Presumably if you reduced the lags, or shortened the supply chain, you'd get less instability.
But if you think of it as a model for the economy as a whole, the game's restricted flow of information is more plausible.
Think of what it takes to make cars. There's the supply chain back through the steel maker to producers of iron ore and coal. The auto maker also needs glass, plastic, electronics, rubber, ... and each of those things has its own supply chain. And the steel makers aren't only supplying the auto makers, but also the construction industry, appliance makers, kitchen wares, ...
Now consider an increase in demand for cars. First, it's going to take a while for the car makers to be confident that what they're seeing is a meaningful change and not some random noise. Once they decide to ramp up production, they put in orders for more steel, and glass, and electronics, ... And each of those suppliers is seeing orders from various customers, and is trying to decide how far to ramp up production to meet demand. And if all the suppliers are facing higher demand (and thus experiencing better profits and/or paying out more in wages), then that should contribute to higher demand in the car industry.
In the beer game, if each team could know everybody's inventories and everybody's order history, the chaos in the system would be eliminated. But they don't know that. The only information they have is some stale news from their customers, and some delayed, uncertain feedback based on their suppliers' ability to deliver what's been ordered.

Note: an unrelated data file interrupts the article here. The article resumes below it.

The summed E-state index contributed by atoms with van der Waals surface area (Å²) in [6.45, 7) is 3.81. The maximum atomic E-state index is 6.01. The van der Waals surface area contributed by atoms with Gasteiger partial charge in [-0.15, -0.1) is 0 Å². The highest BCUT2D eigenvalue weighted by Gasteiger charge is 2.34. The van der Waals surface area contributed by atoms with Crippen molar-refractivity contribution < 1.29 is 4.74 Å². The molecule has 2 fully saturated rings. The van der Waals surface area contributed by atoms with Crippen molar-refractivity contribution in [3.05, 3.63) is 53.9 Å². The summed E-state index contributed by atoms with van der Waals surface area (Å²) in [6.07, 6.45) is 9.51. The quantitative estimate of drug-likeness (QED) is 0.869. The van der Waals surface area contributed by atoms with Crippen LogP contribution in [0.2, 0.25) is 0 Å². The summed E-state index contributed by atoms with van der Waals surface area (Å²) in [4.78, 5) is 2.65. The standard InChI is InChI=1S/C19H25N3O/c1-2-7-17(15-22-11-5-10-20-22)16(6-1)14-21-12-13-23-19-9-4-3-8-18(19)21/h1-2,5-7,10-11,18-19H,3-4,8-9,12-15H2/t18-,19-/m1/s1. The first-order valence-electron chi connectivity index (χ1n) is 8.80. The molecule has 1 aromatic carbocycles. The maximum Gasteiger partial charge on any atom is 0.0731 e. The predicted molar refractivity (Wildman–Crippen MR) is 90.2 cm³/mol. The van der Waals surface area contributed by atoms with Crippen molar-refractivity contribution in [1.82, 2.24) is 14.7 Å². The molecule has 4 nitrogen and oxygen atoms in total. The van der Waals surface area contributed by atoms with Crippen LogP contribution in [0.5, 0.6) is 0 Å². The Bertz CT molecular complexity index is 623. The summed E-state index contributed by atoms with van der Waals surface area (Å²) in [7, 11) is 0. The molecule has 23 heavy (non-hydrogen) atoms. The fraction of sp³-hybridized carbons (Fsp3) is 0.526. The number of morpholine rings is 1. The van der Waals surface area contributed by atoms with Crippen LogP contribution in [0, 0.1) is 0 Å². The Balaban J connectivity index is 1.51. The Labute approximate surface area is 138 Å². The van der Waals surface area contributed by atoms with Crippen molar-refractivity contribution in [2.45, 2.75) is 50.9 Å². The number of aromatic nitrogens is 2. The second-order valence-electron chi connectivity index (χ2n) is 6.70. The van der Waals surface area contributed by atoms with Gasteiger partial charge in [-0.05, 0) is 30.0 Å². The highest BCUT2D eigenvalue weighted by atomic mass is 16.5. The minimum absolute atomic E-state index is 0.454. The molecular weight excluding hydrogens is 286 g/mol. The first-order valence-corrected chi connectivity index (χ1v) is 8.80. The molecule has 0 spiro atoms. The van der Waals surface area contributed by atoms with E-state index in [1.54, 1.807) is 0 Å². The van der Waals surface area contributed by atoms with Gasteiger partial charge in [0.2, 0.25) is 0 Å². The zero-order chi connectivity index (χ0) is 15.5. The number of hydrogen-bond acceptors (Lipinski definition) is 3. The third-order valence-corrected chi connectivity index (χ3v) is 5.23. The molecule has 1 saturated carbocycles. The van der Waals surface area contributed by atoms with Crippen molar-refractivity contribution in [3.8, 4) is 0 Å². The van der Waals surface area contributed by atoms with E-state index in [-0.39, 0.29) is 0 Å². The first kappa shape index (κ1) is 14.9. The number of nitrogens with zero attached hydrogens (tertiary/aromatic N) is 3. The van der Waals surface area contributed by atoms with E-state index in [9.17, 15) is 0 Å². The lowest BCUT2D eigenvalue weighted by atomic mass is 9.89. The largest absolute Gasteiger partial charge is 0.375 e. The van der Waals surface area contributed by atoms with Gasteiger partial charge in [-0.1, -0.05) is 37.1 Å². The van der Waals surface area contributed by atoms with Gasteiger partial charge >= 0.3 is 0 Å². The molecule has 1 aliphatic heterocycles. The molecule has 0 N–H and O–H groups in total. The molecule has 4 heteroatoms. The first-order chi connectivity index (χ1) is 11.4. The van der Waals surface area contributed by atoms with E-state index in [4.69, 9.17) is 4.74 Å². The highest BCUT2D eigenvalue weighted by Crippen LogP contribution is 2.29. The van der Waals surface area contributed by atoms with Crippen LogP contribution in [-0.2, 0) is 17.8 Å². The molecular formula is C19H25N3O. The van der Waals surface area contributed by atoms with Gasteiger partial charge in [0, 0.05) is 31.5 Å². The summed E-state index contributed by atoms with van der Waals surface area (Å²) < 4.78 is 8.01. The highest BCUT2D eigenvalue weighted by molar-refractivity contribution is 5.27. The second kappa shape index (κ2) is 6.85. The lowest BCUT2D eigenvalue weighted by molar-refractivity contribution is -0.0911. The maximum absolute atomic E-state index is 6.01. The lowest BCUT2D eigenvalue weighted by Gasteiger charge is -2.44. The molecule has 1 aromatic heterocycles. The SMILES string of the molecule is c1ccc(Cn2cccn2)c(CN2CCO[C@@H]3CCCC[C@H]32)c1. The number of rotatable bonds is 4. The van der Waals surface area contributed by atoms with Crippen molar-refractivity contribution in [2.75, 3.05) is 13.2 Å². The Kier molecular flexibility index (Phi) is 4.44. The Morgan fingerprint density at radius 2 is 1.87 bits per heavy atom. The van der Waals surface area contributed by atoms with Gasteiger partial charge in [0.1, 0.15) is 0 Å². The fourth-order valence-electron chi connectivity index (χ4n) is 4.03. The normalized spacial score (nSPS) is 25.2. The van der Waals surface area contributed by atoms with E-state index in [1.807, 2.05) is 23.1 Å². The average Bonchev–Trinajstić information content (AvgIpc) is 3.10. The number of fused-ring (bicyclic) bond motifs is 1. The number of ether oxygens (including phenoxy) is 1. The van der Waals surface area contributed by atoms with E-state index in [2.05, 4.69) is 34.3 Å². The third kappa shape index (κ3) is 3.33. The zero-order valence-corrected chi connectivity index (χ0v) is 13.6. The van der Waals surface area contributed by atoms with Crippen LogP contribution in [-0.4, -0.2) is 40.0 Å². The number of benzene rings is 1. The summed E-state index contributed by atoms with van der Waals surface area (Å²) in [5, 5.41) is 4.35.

In the economy, if someone could see everyone's demands, orders, and production possibilities, throughout the whole economy, they could coordinate a smooth response, eliminating internally generated instability. Hayek correctly pointed out in the 1930s how that was an impossible thing for a state to achieve. His explanation for why markets work was not that private companies can achieve the universal knowledge that eludes the state. Rather, his argument was that in a decentralized market, nobody had to know everything. Firms could simply respond to what's knowable in their corner of the world, and the market would act like a giant information-processing machine, setting prices that coordinate the miraculous ballet that is a modern economy.
There's reason to believe that in many activities, decentralized coordination by the market is preferable to centralized coordination by a state that has unavoidable limits on what it can know. But the beer game provides a useful corrective for over-enthusiastic fans of markets. Free-market economies won't necessarily respond efficiently to discrete external stimuli. And such economies are capable of generating their own instabilities, simply out of the interaction of myriad agents making decisions based on very imperfect information.
Fiscal and monetary policies have their flaws, but standing back and letting recessions just "work themselves out" probably isn't the best idea.